California Supreme Court Limits Scope of CEQA
The Supreme Court of California recently reversed the Court of Appeal decision in California Building Industry Association v. Bay Area Air Quality Management District (December 17, 2015, Case No. S213478, “CBIA”). At issue in CBIA was the interpretation of Section 21083(b) of the California Environmental Quality Act (“CEQA”), which provides criteria for determining whether or not a proposed project may have a “significant effect on the environment.”
In adopting new thresholds of significance for air pollutants, the Bay Area Air Quality Management District (the “District”), interpreted Section 21083(b) to require an evaluation of the impact of existing air quality on “new receptors”, the future residents of proposed projects.
The California Building Industry Association (CBIA) challenged the proposed thresholds on a number of grounds, including that such a broad analysis is not required under CEQA or its Guidelines. CBIA argued that interpreting CEQA so broadly would push infill urban development located near existing sources of air pollution into more suburban areas, resulting in further environmental impacts such as by increasing commuter traffic.
The Court agreed, concluding that CEQA does not require agencies to analyze the environment’s effects on a project; requiring such an analysis in all circumstances would impermissibly expand the scope of CEQA. Specifically, the court held that the last two sentences of Section 15126.2(a) of the CEQA Guidelines are clearly erroneous and unauthorized under CEQA: “[A]n EIR on a subdivision astride an active fault line should identify as a significant effect the seismic hazard to future occupants of the subdivision. The subdivision would have the effect of attracting people to the location and exposing them to the hazards found there.”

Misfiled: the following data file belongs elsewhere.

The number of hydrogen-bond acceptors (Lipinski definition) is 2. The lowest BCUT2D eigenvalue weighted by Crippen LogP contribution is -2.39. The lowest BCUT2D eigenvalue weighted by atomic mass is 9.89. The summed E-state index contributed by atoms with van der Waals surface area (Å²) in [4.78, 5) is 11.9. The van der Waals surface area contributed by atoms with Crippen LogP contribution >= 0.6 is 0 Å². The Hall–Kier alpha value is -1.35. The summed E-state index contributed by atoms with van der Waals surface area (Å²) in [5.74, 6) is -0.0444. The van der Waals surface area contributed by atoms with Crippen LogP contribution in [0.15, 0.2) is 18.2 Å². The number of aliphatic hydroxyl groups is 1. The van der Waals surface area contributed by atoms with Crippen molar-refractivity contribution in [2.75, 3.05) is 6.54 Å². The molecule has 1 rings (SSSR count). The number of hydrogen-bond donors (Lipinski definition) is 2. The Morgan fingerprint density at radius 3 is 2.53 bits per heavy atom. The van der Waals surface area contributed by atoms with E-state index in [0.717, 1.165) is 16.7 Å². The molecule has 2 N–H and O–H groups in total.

The Court went on to note, however, that Section 15126.2(a) is valid to the extent it requires analysis of how a project might worsen existing conditions as that is entirely consistent with the purpose of CEQA.
Lastly, the Court upheld the validity of the CEQA sections that require an evaluation of the effects of existing hazards on future users of proposed projects in specific contexts, including certain airport and school construction projects. The Court also upheld the sections that limit the availability of CEQA exemptions where future residents or users of certain housing development projects and transit priority projects.
Take away: There are limited circumstances where CEQA requires an evaluation of whether existing environmental conditions might harm those who intend to occupy or use a project site in the specific circumstances. There is no overarching, general requirement for an analysis of existing environmental conditions in every project where they pose a risk to the future residents or users of a project.
Avneet Sidhu advises both private and public clients on matters involving real property acquisition, sale, environmental compliance, land use entitlement, and development.
Ms. Sidhu is a member of the LAND practice group.